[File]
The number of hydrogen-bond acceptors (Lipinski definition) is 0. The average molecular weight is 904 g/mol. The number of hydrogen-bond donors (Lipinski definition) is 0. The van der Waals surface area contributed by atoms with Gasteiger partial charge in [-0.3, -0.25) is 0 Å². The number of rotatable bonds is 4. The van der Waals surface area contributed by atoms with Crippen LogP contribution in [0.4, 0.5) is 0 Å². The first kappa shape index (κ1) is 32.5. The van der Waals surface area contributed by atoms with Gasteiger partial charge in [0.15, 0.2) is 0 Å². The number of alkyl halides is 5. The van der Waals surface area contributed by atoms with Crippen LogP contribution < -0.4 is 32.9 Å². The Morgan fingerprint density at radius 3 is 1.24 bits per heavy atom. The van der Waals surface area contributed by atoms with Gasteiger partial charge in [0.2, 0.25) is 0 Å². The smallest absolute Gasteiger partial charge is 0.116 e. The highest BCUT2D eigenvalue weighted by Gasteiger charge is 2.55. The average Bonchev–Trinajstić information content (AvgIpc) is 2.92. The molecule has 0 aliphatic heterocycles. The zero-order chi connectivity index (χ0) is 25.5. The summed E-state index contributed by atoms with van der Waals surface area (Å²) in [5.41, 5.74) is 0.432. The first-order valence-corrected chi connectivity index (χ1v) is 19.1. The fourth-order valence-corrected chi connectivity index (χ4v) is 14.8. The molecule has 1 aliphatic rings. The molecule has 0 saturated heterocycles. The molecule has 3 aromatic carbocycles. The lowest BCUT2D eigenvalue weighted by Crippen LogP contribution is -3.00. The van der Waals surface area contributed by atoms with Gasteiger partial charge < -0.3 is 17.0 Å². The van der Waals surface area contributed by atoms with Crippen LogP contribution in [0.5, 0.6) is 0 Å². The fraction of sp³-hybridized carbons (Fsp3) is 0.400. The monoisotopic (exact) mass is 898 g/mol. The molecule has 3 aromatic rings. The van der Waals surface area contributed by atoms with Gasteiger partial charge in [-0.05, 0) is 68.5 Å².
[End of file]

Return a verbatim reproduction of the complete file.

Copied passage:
The number of hydrogen-bond acceptors (Lipinski definition) is 0. The average molecular weight is 904 g/mol. The number of hydrogen-bond donors (Lipinski definition) is 0. The van der Waals surface area contributed by atoms with Gasteiger partial charge in [-0.3, -0.25) is 0 Å². The number of rotatable bonds is 4. The van der Waals surface area contributed by atoms with Crippen LogP contribution in [0.4, 0.5) is 0 Å². The first kappa shape index (κ1) is 32.5. The van der Waals surface area contributed by atoms with Gasteiger partial charge in [0.15, 0.2) is 0 Å². The number of alkyl halides is 5. The van der Waals surface area contributed by atoms with Crippen LogP contribution < -0.4 is 32.9 Å². The Morgan fingerprint density at radius 3 is 1.24 bits per heavy atom. The van der Waals surface area contributed by atoms with Gasteiger partial charge in [0.2, 0.25) is 0 Å². The smallest absolute Gasteiger partial charge is 0.116 e. The highest BCUT2D eigenvalue weighted by Gasteiger charge is 2.55. The average Bonchev–Trinajstić information content (AvgIpc) is 2.92. The molecule has 0 aliphatic heterocycles. The zero-order chi connectivity index (χ0) is 25.5. The summed E-state index contributed by atoms with van der Waals surface area (Å²) in [5.41, 5.74) is 0.432. The first-order valence-corrected chi connectivity index (χ1v) is 19.1. The fourth-order valence-corrected chi connectivity index (χ4v) is 14.8. The molecule has 1 aliphatic rings. The molecule has 0 saturated heterocycles. The molecule has 3 aromatic carbocycles. The lowest BCUT2D eigenvalue weighted by Crippen LogP contribution is -3.00. The van der Waals surface area contributed by atoms with Gasteiger partial charge < -0.3 is 17.0 Å². The van der Waals surface area contributed by atoms with Crippen LogP contribution in [0.5, 0.6) is 0 Å². The fraction of sp³-hybridized carbons (Fsp3) is 0.400. The monoisotopic (exact) mass is 898 g/mol. The molecule has 3 aromatic rings. The van der Waals surface area contributed by atoms with Gasteiger partial charge in [-0.05, 0) is 68.5 Å².